>rusted pre-collapse flying trawlers made with irreplacable engines and what seems like anti-grav technology, salvaged crop dusters and helicopters, even crude hot air balloons and zepplins with solar panels hung on their sides- all are used to keep contact between rooftop communities, or to support peoples who have abandoned a life on the surface, even to the level of religious zealotry
Please don't let this thread die. Here, I'll give it a shot.

>What was once a collective of convenience of feral cats has become a massive pack. As unfriendly as innumerable, these strays have laid claim to an entire suburban block.
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I've got a fun one.

>The reason the city is infinite and world-spanning is because humans designed nanobots to construct new structures based on organically developed arcitechtural plans
>Unfortunately the "stop" code had an error and a solution could not be developed in time
>Vast swathes of forest, sea and land were overtaken by the obsessive nanites and turned into gray city scapes
>Very quickly the biosphere died and starvation set in: the die-back meant only a few humans could survive despite hundreds of miles of "habitable" structures
>The darkest tales say not a single inch of the world is uncovered by skyscrapers
>This is all we have. Someday we will run out of food, as well.
>If only we had been more patient.

Is this on suptg or is it a PDF or something?

Isn't this the premise of "Blame!"?
A more interesting concept would be that the city isn't infinite, just constantly reshaping as the nanobot's consume and rebuild sections when they're unoccupied.
Alternatively, the city was built up from ground level, with successive generations building roofs over the older parts, until the lowest levels became uninhabitable and were abandoned. What people think is the "surface" of the city is actually its "penthouse" level, and is several miles above the original ground-level
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I had no idea this existed, exciting.
>"The Gunshot" A 2-metre wide hole that punches through nearly 5 kilometres of buildings, the suspected origin point is a long-destroyed tower, and the trajectory slowly curves upwards with the curvature of the planet before disappearing into the sky

>"Overseer" A name given to the sudden rush of radio static that warns of incoming danger, this phenomenon occurs over an extremely large arewa, but cuts off without warning Overseer is a benevolent emergent AI watching explorers through ancient CCTV, maybe if you find a node you can communicate with it

>"The forest" An all-glass building that has turned into a wild greenhouse after the collapse, lots of stuff grows here, seemingly without soil to grow on, but beware of the wildlife, and the more aggressive plants
>The explorers discover a tower or other structure rising up far above the other ruins and decide to scale it to the top in order to get a good look at the dead city spreading out in all directions around them. The view is daunting.

>While traveling with a large trade caravan, the explorers pass through a section of the city covered in huge banks of rolling fog, in which the traders and caravaners seem to be disappearing one, after another, after another.

>The explorers come across an older woman, another explorer like themselves, making a solo journey across the dead city. She's proves to be pleasant company, sharing her camp as well as information about the area.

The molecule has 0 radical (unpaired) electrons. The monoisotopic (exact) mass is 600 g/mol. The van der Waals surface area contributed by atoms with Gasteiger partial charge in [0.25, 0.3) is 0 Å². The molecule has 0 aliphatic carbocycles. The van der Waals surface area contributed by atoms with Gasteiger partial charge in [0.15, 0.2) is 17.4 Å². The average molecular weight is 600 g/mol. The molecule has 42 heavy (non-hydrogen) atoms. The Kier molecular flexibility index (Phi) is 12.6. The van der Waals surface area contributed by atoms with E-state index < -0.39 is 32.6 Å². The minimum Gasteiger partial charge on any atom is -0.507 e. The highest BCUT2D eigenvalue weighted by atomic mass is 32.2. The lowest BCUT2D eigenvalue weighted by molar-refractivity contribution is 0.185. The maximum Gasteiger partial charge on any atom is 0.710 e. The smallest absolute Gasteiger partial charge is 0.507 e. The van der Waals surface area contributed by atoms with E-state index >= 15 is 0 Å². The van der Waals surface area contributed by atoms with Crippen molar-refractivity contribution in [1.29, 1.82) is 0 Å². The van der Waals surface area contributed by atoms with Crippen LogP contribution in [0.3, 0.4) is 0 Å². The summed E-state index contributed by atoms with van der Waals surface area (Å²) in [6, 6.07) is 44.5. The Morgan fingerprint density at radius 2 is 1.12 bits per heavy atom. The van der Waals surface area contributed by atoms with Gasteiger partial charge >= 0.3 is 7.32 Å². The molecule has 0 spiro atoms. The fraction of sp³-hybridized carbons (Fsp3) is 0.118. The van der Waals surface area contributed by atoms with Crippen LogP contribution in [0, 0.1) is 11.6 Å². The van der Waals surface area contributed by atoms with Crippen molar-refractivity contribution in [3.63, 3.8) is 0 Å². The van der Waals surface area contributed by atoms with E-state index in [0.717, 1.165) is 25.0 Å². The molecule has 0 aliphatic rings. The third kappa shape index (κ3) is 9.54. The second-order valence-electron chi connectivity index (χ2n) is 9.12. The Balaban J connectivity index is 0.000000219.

>A broad intersection between buildings has collapsed and flooded, creating a deep, dark lake that blocks the explorers' intended route through the ruins and gives the impression that something below the water is watching them.

>The explorers come upon a village that has been completely deserted, but happily find a notice explaining that the residents had been invited to live in a larger town and that scavengers are welcome to anything they left behind.
Cool. I like how inexplicable "The Gunshot" is and how the "Overseer" tries to use available means to convey warnings without being able to communicate explicitly.
>As the city grew, it enclosed a gigantic lake within it that now serves as the home of a culture that earns its livelihood by fishing and ferrying people and goods up and down the waterways that radiate out from the lake.

>Over the course of their journey, the explorers will sometimes come across prophetic messages that seem to have been left specifically for them in pre-collapse advertisements, broken signage and old graffiti.

>There is a section of the city referred to as "The Shades" in which a vast collapse of the area's sub-levels has forced all the buildings to lean inward against one another, creating a huge, deeply shadowed vault.

>While running low on food or hopelessly lost, various explorers claim to have been approached by an impossibly large dog with the face of a woman who then led them to sustenance or toward the nearest village.

>Several times a year, folk report seeing large formations of metal flying machines soaring far, far, far overhead, trailing lines of thin white cloud through the sky. Radio communication is always a little garbled and strange when they pass.
They've grown meaner over time, and smarter too.
Well, there's always a way down. It's the coming up again part that is tricky.
>Eventually, they make it to the edge of the city. They find that it isn't infinite, instead space-bending technology has been used to make it seem that way from the inside. Actually the city has been quarantined after a catastrophic plague ripped through it, wiping out 99% of the population. It has remained isolated for generations for fear that the survivors are merely immune carriers. The society outside has suffered a technological collapse and can no longer safely study the disease, at least not reliably, and no one wants to risk it getting out.